Radio: Erasmus and Beatus's excellent adventure

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The Independent Culture
'I WOULD be quite happy to get into bed with you myself,' said the doctor, declaring his patient to be free from infection, 'and even to have sex with you - if you were a woman.' As you can tell from the last bit, we are not discussing the vexed question of the age of consent, nor was the feared infection HIV. This is a line from a letter written by Erasmus to his friend Beatus in 1518, describing the anguish and misadventure of his Autumn Journey (R3) to Louvain. It made Network SouthEast seem like a transport of delight.

He bounced around on a lame horse, suffered agonising boils 'on the left hip', dosed himself with frequent possets, was rubbed down with rosewater by a servant with a calloused finger, kept a nervous record

of his alarmingly irregular bowels, induced regurgitation of undercooked fish and finally recovered from what had not, after all, been bubonic plague. The hypochondriac came dangerously close to ousting the

philosopher in him. But, in the end, the latter triumphed. The worst part of illness is in the mind, he declared, adding that, now he was past 50, he knew that mere length of life is not the true measure of happiness. It was a comic and delightful epistle, read with commendable solemnity by John Moffat in the interval of Wednesday's concert.

The All Shook Up (R4) season dealt with similar themes, beginning last night with 'The Sound of Fury', the sad story of Ron Wycherly, aka Billy Fury. As a boy, he had had rheumatic fever and was told his heart was so weakened he could not hope to live long. In the event, he lasted until he was 40, long enough to make a faltering comeback on the Russell Harty show. But he was exploited all the way, first by a devouring fan called Donna who pounced on him in a doorway, next by an equally rapacious manager, finally by a fickle public. Rory Bremner's impersonation of Russell Harty was immediately, shockingly nostalgic. The one song for which we still half remember 'the only rock-and- roller who was sweet' contains all the irony of his brave, gentle character in its title. It was 'Halfway to Paradise'.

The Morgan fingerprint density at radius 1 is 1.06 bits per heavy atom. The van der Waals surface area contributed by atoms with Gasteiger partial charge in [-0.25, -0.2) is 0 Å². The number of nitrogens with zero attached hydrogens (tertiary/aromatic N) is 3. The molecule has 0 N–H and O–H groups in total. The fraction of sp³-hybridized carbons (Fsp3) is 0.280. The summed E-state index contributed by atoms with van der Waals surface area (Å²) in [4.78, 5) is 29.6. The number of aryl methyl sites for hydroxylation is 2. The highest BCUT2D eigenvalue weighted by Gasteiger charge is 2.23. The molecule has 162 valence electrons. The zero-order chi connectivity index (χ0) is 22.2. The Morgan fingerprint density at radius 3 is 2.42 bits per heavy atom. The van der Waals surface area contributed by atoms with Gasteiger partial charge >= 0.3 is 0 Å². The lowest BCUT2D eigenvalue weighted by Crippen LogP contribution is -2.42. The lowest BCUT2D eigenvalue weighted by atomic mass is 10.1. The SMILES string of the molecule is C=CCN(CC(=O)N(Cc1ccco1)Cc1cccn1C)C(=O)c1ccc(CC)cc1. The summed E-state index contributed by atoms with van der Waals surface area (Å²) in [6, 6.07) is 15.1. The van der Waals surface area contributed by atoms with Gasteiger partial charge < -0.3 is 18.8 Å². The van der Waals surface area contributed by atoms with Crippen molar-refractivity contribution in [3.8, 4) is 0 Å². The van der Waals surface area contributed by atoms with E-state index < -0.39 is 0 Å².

That was where the ghost of Millie lingered in Eyes Down (R4), a ludicrous tale of an East End bingo hall. She it was whose exclusive duty was to anoint with peroxide the greasy roots of Russell Silver, the evil caller and eminence blonde of this seedy establishment. Murdered by a rival, her unquiet spirit lingered to exact a vicious revenge. As tightly constructed as a second-hand 1950s string vest, it was nonsense throughout, featuring botched voodoo, forged cheques and chicken bones. Even by its own 20-watt lights, it was as dim as a broom cupboard.

In the best of the dramatic trio, Stephen Moore stepped from the role of the likeable, hopeless Mayor Vincy of Middlemarch into that of Harry, a likeable, hopeless ex-scriptwriter, engaged in the harmless task of translating Virgil. Whisked away by the shade of a very jaundiced Milton - who would rather have had charge of a decent poet such as Douglas Dunn or Tony Harrison - he was taken on a tour of the Underworld (R4), in a clever, provocative play by Don Taylor.

Harry's Hell was a non- stop party, a dealing-room floor, an Oxford tutorial, his own office. In a swanky suite lounged its genial, successful chairman (Paul Daneman), whose urbane complacency only become terrifying with the last screams of Mozart's Don Giovanni echoing behind him. In Heaven, the saved all wept for the beauties that could be, and the horrors that are. Virgil himself proved more interested in the omission of Gower from the West Indies tour than in poetry. The moral was that living with the consequences of your action is the true definition of eternity.

Elsewhere, life was all beginnings and endings. Gerry Anderson, who presented such compassionate, wise and witty reports from Northern Ireland last year, began his daily, live afternoon show Anderson Country (R4). It was pretty dreadful, probably because the bitty formula allows no room for Anderson to do much more than introduce recorded snippets or take calls from an often irate or inarticulate public, one of whom called him a dickhead. He's not. He's a fine broadcast- er who deserves better.

James Naughtie bade an emotional farewell to The World at One (R4), after allowing Roy Hattersley to do the same to politics: the former will reappear on Today, the latter wants to become George Eliot. Gosh. There must be somebody who could give him a quiet chat about the art of the possible.

Gardeners' Question Time (R4) came back for a last mulching before being transplanted to Classic FM, with panellists pleasingly called Greenwood and Bloom. And the worst quiz of all returned - a big claim, but I can't imagine worse than The Board Game (R4), where complacent company chairmen reveal their vanity, ignorance and xenophobia in equally grotesque proportions.

This week, they enjoyed themselves at the expense of, oh my, Essex girls, impoverished ex-Soviet states, small Japanese people and Italians. Sample joke: Why do Fiats have such small steering wheels? So that you can drive them wearing handcuffs. Even the audience sounded stunned, save for the one obligatory homeless drunk taking shelter and shrieking dementedly.